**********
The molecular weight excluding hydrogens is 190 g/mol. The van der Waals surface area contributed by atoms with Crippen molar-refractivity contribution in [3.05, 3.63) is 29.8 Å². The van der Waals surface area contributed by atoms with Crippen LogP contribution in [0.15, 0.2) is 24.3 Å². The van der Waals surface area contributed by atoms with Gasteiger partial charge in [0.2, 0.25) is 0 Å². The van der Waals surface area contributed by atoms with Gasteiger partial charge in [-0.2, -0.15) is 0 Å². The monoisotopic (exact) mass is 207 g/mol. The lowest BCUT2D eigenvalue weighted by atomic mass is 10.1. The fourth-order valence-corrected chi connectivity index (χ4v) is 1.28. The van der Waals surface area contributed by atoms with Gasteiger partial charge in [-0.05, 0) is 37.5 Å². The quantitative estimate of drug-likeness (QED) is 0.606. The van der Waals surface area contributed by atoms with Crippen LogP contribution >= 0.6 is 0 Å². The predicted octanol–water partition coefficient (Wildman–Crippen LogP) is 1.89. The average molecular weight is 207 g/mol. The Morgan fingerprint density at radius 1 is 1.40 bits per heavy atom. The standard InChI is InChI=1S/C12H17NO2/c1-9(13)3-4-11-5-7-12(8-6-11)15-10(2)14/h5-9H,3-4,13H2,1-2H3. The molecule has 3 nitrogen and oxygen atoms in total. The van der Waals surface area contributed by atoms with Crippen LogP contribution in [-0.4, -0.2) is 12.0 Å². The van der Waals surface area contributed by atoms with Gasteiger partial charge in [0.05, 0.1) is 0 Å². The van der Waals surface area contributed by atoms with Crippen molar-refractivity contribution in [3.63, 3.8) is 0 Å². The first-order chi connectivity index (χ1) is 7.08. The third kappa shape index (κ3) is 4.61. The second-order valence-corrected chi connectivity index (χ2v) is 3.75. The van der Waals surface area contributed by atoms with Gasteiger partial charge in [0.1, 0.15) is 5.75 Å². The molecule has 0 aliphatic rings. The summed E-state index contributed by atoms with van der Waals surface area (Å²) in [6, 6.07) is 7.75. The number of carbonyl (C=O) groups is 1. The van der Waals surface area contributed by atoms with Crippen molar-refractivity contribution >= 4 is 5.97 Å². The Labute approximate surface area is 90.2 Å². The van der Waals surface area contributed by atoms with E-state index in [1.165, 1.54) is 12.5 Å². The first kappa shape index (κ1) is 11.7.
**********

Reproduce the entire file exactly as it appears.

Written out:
The molecular weight excluding hydrogens is 190 g/mol. The van der Waals surface area contributed by atoms with Crippen molar-refractivity contribution in [3.05, 3.63) is 29.8 Å². The van der Waals surface area contributed by atoms with Crippen LogP contribution in [0.15, 0.2) is 24.3 Å². The van der Waals surface area contributed by atoms with Gasteiger partial charge in [0.2, 0.25) is 0 Å². The van der Waals surface area contributed by atoms with Gasteiger partial charge in [-0.2, -0.15) is 0 Å². The monoisotopic (exact) mass is 207 g/mol. The lowest BCUT2D eigenvalue weighted by atomic mass is 10.1. The fourth-order valence-corrected chi connectivity index (χ4v) is 1.28. The van der Waals surface area contributed by atoms with Gasteiger partial charge in [-0.05, 0) is 37.5 Å². The quantitative estimate of drug-likeness (QED) is 0.606. The van der Waals surface area contributed by atoms with Crippen LogP contribution >= 0.6 is 0 Å². The predicted octanol–water partition coefficient (Wildman–Crippen LogP) is 1.89. The average molecular weight is 207 g/mol. The Morgan fingerprint density at radius 1 is 1.40 bits per heavy atom. The standard InChI is InChI=1S/C12H17NO2/c1-9(13)3-4-11-5-7-12(8-6-11)15-10(2)14/h5-9H,3-4,13H2,1-2H3. The molecule has 3 nitrogen and oxygen atoms in total. The van der Waals surface area contributed by atoms with Crippen LogP contribution in [-0.4, -0.2) is 12.0 Å². The van der Waals surface area contributed by atoms with Gasteiger partial charge in [0.05, 0.1) is 0 Å². The van der Waals surface area contributed by atoms with Crippen molar-refractivity contribution in [3.63, 3.8) is 0 Å². The first-order chi connectivity index (χ1) is 7.08. The third kappa shape index (κ3) is 4.61. The second-order valence-corrected chi connectivity index (χ2v) is 3.75. The van der Waals surface area contributed by atoms with Gasteiger partial charge in [0.1, 0.15) is 5.75 Å². The molecule has 0 aliphatic rings. The summed E-state index contributed by atoms with van der Waals surface area (Å²) in [6, 6.07) is 7.75. The number of carbonyl (C=O) groups is 1. The van der Waals surface area contributed by atoms with Crippen molar-refractivity contribution >= 4 is 5.97 Å². The Labute approximate surface area is 90.2 Å². The van der Waals surface area contributed by atoms with E-state index in [1.165, 1.54) is 12.5 Å². The first kappa shape index (κ1) is 11.7.